I think the enormous publicity Amelia Earhart gained from her flight across the Atlantic on the Friendship, resulting in a well-paid job at a magazine, as well as many invitations to speak, gave her the financial freedom to buy and maintain her own airplane and plan her transcontinental flight. Also, she was disturbed that she’d received so much attention and praise for merely riding along in the Friendship, and she was eager to show that she could fly long distances solo.
Amelia Earhart was often told that “women can’t do the things men can do.” Do you think that as she made these flights and broke the records, she had a sense of internal vindication?
She must have gained some satisfaction from proving that she could do what most people at that time thought she couldn’t. However, I believe her greatest satisfaction was living the kind of life she wanted: a life of adventure, challenges, danger.
Can you talk a little about the dual role Amelia Earhart had to play, lady-like in public, soft-spoken with children, yet forceful and intelligent, acting and talking like one of the guys, in the world of aviation?
Even as a young girl, Amelia Earhart knew that she wanted to live in a way that tested her courage and physical skill and endurance. She learned early that the best approach was not to confront and antagonize others, but to calmly proceed to do what she wanted, cheerfully and confidently. If she had to act one way with most people but show another side of herself on the airfield, that’s what she would do. Her personal charm took her a long way.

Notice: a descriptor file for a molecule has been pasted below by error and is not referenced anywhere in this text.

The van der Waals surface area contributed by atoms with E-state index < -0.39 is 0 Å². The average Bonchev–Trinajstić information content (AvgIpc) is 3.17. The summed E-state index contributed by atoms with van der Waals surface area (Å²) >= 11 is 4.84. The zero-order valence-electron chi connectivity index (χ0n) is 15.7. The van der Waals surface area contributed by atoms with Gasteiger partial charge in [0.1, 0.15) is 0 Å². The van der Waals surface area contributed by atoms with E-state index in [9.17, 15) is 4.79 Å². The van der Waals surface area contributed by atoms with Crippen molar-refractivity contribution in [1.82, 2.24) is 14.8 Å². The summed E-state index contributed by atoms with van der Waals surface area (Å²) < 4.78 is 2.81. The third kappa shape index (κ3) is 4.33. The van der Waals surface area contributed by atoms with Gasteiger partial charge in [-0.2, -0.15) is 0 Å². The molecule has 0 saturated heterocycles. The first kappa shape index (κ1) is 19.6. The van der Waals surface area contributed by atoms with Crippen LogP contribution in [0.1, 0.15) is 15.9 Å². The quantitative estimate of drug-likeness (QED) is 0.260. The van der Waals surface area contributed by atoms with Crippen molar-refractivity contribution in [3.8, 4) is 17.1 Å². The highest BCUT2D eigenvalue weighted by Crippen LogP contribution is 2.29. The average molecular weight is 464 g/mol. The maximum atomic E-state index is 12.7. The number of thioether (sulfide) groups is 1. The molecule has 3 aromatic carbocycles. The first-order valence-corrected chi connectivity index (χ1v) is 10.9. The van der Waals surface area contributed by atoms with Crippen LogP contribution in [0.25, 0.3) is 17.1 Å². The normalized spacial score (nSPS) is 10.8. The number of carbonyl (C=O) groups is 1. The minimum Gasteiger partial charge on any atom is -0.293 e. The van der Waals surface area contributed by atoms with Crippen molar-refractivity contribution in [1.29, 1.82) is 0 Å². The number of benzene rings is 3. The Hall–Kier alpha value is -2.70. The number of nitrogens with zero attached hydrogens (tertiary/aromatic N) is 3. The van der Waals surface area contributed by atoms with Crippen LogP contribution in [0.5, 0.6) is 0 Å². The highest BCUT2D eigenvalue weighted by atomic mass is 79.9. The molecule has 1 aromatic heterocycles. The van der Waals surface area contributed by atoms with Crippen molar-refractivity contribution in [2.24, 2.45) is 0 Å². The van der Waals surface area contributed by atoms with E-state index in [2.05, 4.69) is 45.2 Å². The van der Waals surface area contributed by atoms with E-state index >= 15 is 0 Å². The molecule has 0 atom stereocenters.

What are the reasons that Ms. Earhart had such an immense impact on children, and still does?
Children are naturally idealistic, and they are drawn to role models who demonstrate possibilities for their own lives. Amelia Earhart showed the world that a woman could set a high goal for herself and follow through with extraordinary bravery and perseverance—and become a glamorous icon in the process. She is thus a thrilling role model for children, especially girls.
If Ms. Earhart were alive today, what would she think of all the attempts to find her remains and to explain, once and for all, her disappearance?
I think Amelia Earhart would be incredulous that anyone would not come to the obvious conclusion about her disappearance: Her plane ran out of fuel and went down in rough seas. The model she was flying, a Lockheed Electra, had a reputation for submerging quickly, allowing no time to launch a life raft. Also, she might have been knocked unconscious by the impact. I also think Amelia would be appalled that so much money was being spent searching for the wreck of the Electra, when it could have been spent on causes she believed in, especially encouraging young women to follow their dreams.
Ultimately, what is Ms. Earhart’s impact and legacy to you?
Working on my biography, Amelia Earhart, Young Aviator, I felt that I was spending time with Amelia Earhart, getting to know her. This experience was personally inspiring. I’ll never pilot an airplane, but I hope I can meet the challenges of my own life with such courage and grace.
A special thank you to Beatrice for the interview and for more on her and her work please visit her website here.